To start push development, you must visit Apple's iPhone Developer Program portal. This portal is located at http://developer.apple.com/iphone/manage/overview/index.action. Sign in with your iPhone developer credentials to gain access to the site. Here at the portal, you can work through the steps needed to create a new application identifier that can be associated with a push service.
There's a fair amount of detail involved. Make sure you hit every point. The following sections walk you through the process. You see how to create a new identifier, generate a certificate, and request a special provisioning profile so you can build push-enabled applications. Without a push-enabled profile, your application will not be able to receive remote notifications.
Generate a New Application Identifier
At the developer portal, click on App IDs. You'll find this option in the column on the left side of the Web page. This opens a page that allows you to create new application identifiers. Each push service is based on a single identifier, which you must create and then set to allow remote notification. You cannot use a wild-card identifier with push applications; every push-enabled app demands a unique identifier.
In the App IDs section, click Add ID; this button appears at the top-right of the Web page. Once clicked, the site opens a new Create App ID page. Enter a name that describes your new identifier, such as "My First Push Application" and a new bundle identifier.
These IDs typically use reverse domain patterns like com.domainname.appname, such as com.sadun.firstpushapp. The identifier must be unique and may not conflict with any other registered application identifier in Apple's system. The bundle identifier for your application (set in the Info.plist file) needs to exactly match the last part of this string. If, for example, the ID in the portal is XYZZYPLUGH.com.sadun.pushapp, then the bundle identifier of your app should be com.sadun.pushapp.
Click Submit to add the new identifier. This adds the app ID irrevocably to Apple's system, where it is now registered to you. You return to the App ID page with its list of identifiers and are now ready to establish that identifier as push compliant.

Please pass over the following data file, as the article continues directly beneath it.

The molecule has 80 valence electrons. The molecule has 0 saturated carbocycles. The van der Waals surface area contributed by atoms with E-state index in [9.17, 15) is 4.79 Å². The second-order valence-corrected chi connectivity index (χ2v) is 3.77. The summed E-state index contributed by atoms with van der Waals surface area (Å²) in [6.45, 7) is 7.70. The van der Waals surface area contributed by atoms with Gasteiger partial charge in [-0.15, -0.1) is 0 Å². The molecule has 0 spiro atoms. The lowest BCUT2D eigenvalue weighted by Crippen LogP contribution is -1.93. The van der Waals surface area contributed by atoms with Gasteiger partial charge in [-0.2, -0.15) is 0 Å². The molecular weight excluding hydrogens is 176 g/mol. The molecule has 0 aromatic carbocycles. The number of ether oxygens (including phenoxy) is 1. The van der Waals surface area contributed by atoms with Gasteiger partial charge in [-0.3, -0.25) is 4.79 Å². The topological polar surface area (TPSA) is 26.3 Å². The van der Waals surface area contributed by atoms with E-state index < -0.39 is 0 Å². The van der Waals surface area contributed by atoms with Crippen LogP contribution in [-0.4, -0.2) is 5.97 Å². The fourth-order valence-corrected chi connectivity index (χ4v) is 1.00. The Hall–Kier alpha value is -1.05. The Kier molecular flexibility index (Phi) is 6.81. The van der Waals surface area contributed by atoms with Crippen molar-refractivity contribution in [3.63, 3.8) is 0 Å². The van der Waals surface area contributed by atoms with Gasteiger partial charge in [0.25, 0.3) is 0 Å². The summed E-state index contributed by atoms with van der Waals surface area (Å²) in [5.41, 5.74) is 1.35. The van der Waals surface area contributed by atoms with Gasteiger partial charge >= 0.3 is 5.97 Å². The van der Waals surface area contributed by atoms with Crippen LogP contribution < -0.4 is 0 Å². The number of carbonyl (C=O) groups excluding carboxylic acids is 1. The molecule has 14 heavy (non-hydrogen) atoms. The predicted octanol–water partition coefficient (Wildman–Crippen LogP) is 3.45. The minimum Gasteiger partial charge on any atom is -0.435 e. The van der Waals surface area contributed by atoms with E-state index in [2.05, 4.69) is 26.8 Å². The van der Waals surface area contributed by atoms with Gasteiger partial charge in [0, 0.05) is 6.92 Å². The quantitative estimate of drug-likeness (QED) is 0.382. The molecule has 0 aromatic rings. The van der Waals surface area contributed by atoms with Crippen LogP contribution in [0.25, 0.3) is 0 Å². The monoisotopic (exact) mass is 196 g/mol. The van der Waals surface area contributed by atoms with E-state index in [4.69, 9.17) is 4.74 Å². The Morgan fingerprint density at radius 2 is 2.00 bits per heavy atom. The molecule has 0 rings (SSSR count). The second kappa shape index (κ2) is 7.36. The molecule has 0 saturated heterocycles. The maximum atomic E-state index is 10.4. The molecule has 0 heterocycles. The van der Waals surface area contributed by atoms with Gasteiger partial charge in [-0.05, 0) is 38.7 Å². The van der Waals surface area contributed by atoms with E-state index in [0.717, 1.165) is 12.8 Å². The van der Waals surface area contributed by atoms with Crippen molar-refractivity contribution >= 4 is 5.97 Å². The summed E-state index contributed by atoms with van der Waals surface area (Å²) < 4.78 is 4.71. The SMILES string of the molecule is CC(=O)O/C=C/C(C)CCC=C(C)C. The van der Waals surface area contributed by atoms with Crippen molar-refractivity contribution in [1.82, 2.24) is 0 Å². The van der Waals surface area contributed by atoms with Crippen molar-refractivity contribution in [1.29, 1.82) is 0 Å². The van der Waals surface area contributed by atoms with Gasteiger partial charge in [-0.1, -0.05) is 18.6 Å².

Generate Your SSL Certificate
On the App ID page, you can see which identifiers work with push and which do not. The Apple Push Notification column shows whether push has been enabled for each app ID. The three states for this column are
- Unavailable (gray) for IDs that are no longer available
- Available (yellow) for apps that can be used with push but that haven't yet been set up to do so
- Enabled (green) for apps that are ready for push
You'll find two dots next to each application identifier—one for Development and another for Production. These options are configured separately. Locate your new app ID, make sure the yellow Available for Development is shown, and click Configure. This option appears in the rightmost column. When clicked, the browser opens a new Configure App ID page that permits you to associate your identifier with the push notification service.
An Enable Push Notification Services check box appears about halfway down the page. Check this box to start the certificate creation process. Once checked, the two Configure buttons on the right side of the page become enabled. Click that button. A page of instructions loads, showing you how to proceed. It guides you through creating a secure certificate that will be used by your server to sign messages it sends to the APNS.
As instructed, launch the Keychain Access application. This application is located on your Macintosh in the /Applications/Utilities folder. Once launched, choose Keychain Access > Certificate Assistant > Request a Certificate From a Certificate Authority (see Figure 16-3). You need to perform this step again even if you've already created previous requests for your developer and distribution certificates. The new request adds information that uniquely identifies the SSL certificate.